Regardless of the inventor, bubble tea’s popularity in Taiwan quickly skyrocketed, with a United States craze beginning shortly after in the 1990s.
From the 1960s to ’90s, waves of Taiwanese immigrants settled in enclaves across California, with many of them opening restaurants and groceries. Originally, bubble tea was served in these Taiwanese restaurants as an afterthought to the meal, but by the late 1990s, the first dedicated boba shop was opened in a food court in Arcadia, California.
By the early 2000s, a number of boba shops had opened on the West Coast, including prominent chains like Tapioca Express and Lollicup. These establishments mainly served standard bubble tea flavors from tea mixes and powdered non-dairy creamers. In the mid 2010s, a new wave of bubble tea shops arrived with an emphasis on artisanal drinks and a focus on fresh ingredients, creative combinations, additional toppings, and even alternative milks. New variations on the drink began to appear, including alcohol-infused boba, coffee and fruit-based boba beverages, and the introduction of toppings like grass jelly, aloe, egg custard, red beans, and cheese foam.
It’s unclear when bubble tea first came to Seattle, but the drink has undeniably become a regional staple. Seattle Best Tea, a Taiwanese-style tea house that opened in 1996, added bubble tea to its menu in 2008 to supplement the sale of loose-leaf teas. Lydia Lin, vice president of Seattle Best Tea, believes that bubble tea’s popularity will continue to rise as customers take more of an interest in the quality and culture of tea.
“Bubble tea people will often come in here and buy small portions of [loose leaf] tea,” Lin said. “People getting tea learn about the culture of tea too.”
Bubble tea has become increasingly popular amongst college students, evidenced by the dozen or so boba shops in the U-District alone. Whether you prefer local establishments like Oasis Tea Zone or WOW Bubble Tea or internationally-recognized brands like Ding Tea or Don’t Yell At Me, chances are you’ve found yourself hanging out with friends sipping on bubble tea in one of these shops before.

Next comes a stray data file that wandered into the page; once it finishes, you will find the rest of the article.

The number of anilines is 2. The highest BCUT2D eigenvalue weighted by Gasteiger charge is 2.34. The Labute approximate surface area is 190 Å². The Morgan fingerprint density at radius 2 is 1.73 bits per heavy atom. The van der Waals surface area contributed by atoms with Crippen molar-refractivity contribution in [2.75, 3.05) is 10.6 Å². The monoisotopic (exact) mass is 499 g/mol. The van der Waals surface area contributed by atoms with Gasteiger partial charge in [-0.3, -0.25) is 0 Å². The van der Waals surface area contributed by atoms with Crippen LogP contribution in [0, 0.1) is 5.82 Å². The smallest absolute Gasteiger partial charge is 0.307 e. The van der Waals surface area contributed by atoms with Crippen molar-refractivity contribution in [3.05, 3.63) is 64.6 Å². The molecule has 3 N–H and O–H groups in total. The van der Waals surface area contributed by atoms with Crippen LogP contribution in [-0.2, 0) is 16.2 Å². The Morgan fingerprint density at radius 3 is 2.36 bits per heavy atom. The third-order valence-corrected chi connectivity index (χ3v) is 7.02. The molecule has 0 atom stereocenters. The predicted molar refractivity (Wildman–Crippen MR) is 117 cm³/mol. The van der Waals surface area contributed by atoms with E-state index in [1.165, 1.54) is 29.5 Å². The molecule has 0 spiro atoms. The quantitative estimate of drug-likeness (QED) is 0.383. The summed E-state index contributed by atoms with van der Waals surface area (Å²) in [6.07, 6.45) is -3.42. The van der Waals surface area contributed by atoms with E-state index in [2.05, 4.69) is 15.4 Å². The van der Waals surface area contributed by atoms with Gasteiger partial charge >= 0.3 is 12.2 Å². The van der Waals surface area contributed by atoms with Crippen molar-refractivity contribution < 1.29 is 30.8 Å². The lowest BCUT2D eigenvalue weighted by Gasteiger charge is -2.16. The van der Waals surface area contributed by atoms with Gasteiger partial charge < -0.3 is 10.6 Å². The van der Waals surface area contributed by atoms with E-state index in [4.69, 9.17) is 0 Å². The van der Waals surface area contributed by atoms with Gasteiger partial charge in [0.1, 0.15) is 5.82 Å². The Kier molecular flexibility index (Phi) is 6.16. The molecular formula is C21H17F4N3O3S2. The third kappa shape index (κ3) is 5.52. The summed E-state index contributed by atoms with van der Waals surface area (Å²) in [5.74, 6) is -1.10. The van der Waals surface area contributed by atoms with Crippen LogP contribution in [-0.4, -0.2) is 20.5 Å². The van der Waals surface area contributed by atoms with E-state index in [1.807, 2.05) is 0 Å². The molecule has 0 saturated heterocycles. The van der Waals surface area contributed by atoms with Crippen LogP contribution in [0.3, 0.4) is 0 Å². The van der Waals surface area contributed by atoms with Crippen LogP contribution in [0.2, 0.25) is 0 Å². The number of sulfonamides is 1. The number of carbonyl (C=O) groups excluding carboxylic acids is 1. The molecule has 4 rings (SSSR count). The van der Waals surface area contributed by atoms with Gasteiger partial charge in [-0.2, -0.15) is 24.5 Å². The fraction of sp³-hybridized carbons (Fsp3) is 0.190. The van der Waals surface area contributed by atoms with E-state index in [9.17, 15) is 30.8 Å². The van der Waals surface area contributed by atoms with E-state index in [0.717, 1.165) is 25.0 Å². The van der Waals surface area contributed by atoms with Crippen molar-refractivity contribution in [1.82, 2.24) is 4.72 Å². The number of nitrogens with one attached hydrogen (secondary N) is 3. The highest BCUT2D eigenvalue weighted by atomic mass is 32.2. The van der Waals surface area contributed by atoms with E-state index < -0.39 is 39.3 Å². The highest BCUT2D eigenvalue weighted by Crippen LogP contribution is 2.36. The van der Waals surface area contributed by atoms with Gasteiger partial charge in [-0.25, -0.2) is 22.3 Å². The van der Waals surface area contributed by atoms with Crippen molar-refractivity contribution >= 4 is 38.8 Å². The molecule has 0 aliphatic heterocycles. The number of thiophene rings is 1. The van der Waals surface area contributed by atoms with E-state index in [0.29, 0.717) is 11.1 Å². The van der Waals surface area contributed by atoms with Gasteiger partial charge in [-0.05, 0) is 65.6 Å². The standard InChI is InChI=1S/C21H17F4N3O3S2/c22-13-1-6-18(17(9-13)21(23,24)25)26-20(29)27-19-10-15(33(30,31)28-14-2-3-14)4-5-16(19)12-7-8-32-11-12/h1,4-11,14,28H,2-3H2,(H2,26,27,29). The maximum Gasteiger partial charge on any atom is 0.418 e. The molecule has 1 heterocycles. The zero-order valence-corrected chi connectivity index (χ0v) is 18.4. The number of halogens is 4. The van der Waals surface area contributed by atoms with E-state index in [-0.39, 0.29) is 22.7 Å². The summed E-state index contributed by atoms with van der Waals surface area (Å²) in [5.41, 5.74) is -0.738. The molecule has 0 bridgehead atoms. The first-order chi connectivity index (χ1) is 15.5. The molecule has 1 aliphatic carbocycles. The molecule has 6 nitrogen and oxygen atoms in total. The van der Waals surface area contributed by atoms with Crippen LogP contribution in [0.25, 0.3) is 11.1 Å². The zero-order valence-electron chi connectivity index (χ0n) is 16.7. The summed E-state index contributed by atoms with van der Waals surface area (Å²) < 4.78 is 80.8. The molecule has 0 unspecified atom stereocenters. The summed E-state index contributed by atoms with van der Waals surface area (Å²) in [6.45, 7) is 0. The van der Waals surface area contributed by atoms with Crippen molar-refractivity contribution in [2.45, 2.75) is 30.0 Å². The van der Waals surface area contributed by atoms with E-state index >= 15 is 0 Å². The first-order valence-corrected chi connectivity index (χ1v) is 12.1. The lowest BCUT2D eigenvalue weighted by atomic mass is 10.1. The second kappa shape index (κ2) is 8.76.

Angela He, incoming president of the UW Taiwanese Student Association, can attest to the drink’s popularity, as it is a prominent feature at the club’s annual Night Market event. He attributes boba’s high demand on college campuses to its convenience and cost-effectiveness.
“I feel like boba is super casual, so whenever you're hanging out with friends, it's always like, ‘Oh, let's get some boba,’” He said. “It's super cost-effective and really quick, so you don't have to like to sit down and eat a whole meal.”
Whether you’re a bubble tea traditionalist and opt for classic flavors or find yourself partial to new-wave creations like strawberry matcha, it’s safe to say that the drink’s customizability, rich history, and increasing ubiquity have made it a new staple of the American foodscape.
Reach columnist Taylor Zachary at firstname.lastname@example.org. Twitter: @trzzachary